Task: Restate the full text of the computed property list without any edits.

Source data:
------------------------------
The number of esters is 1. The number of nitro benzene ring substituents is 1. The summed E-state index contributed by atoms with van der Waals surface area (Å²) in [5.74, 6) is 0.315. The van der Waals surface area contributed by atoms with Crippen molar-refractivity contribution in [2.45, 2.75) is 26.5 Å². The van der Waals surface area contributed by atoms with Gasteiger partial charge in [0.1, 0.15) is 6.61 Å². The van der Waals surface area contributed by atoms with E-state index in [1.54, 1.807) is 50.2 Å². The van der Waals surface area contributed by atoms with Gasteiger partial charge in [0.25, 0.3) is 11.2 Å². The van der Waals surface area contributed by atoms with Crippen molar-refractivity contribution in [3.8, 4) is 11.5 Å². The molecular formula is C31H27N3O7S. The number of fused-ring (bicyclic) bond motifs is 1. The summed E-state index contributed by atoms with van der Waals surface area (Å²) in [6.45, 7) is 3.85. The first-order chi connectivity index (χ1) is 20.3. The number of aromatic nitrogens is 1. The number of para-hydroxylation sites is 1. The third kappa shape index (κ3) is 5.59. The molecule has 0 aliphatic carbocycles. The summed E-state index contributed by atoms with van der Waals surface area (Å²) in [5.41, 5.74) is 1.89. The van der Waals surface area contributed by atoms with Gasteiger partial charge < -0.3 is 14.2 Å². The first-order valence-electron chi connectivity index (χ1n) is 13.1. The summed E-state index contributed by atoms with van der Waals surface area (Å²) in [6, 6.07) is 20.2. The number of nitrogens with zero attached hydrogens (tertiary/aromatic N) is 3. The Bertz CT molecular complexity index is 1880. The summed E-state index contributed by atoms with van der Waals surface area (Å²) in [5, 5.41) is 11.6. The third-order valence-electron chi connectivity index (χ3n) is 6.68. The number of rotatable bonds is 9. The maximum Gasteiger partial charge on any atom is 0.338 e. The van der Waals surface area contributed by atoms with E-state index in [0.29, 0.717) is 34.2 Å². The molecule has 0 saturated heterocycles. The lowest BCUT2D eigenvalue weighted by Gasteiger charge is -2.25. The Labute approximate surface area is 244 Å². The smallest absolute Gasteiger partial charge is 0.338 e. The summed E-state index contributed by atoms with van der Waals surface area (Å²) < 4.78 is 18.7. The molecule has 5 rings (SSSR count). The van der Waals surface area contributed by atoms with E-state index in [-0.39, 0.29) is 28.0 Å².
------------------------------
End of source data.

The number of esters is 1. The number of nitro benzene ring substituents is 1. The summed E-state index contributed by atoms with van der Waals surface area (Å²) in [5.74, 6) is 0.315. The van der Waals surface area contributed by atoms with Crippen molar-refractivity contribution in [2.45, 2.75) is 26.5 Å². The van der Waals surface area contributed by atoms with Gasteiger partial charge in [0.1, 0.15) is 6.61 Å². The van der Waals surface area contributed by atoms with E-state index in [1.54, 1.807) is 50.2 Å². The van der Waals surface area contributed by atoms with Gasteiger partial charge in [0.25, 0.3) is 11.2 Å². The van der Waals surface area contributed by atoms with Crippen molar-refractivity contribution in [3.8, 4) is 11.5 Å². The molecular formula is C31H27N3O7S. The number of fused-ring (bicyclic) bond motifs is 1. The summed E-state index contributed by atoms with van der Waals surface area (Å²) in [6.45, 7) is 3.85. The first-order chi connectivity index (χ1) is 20.3. The number of aromatic nitrogens is 1. The number of para-hydroxylation sites is 1. The third kappa shape index (κ3) is 5.59. The molecule has 0 aliphatic carbocycles. The summed E-state index contributed by atoms with van der Waals surface area (Å²) in [5.41, 5.74) is 1.89. The van der Waals surface area contributed by atoms with Gasteiger partial charge < -0.3 is 14.2 Å². The first-order valence-electron chi connectivity index (χ1n) is 13.1. The summed E-state index contributed by atoms with van der Waals surface area (Å²) in [6, 6.07) is 20.2. The number of nitrogens with zero attached hydrogens (tertiary/aromatic N) is 3. The Bertz CT molecular complexity index is 1880. The summed E-state index contributed by atoms with van der Waals surface area (Å²) in [5, 5.41) is 11.6. The third-order valence-electron chi connectivity index (χ3n) is 6.68. The number of rotatable bonds is 9. The maximum Gasteiger partial charge on any atom is 0.338 e. The van der Waals surface area contributed by atoms with E-state index in [0.29, 0.717) is 34.2 Å². The molecule has 0 saturated heterocycles. The lowest BCUT2D eigenvalue weighted by Gasteiger charge is -2.25. The Labute approximate surface area is 244 Å². The smallest absolute Gasteiger partial charge is 0.338 e. The summed E-state index contributed by atoms with van der Waals surface area (Å²) < 4.78 is 18.7. The molecule has 5 rings (SSSR count). The van der Waals surface area contributed by atoms with E-state index in [-0.39, 0.29) is 28.0 Å².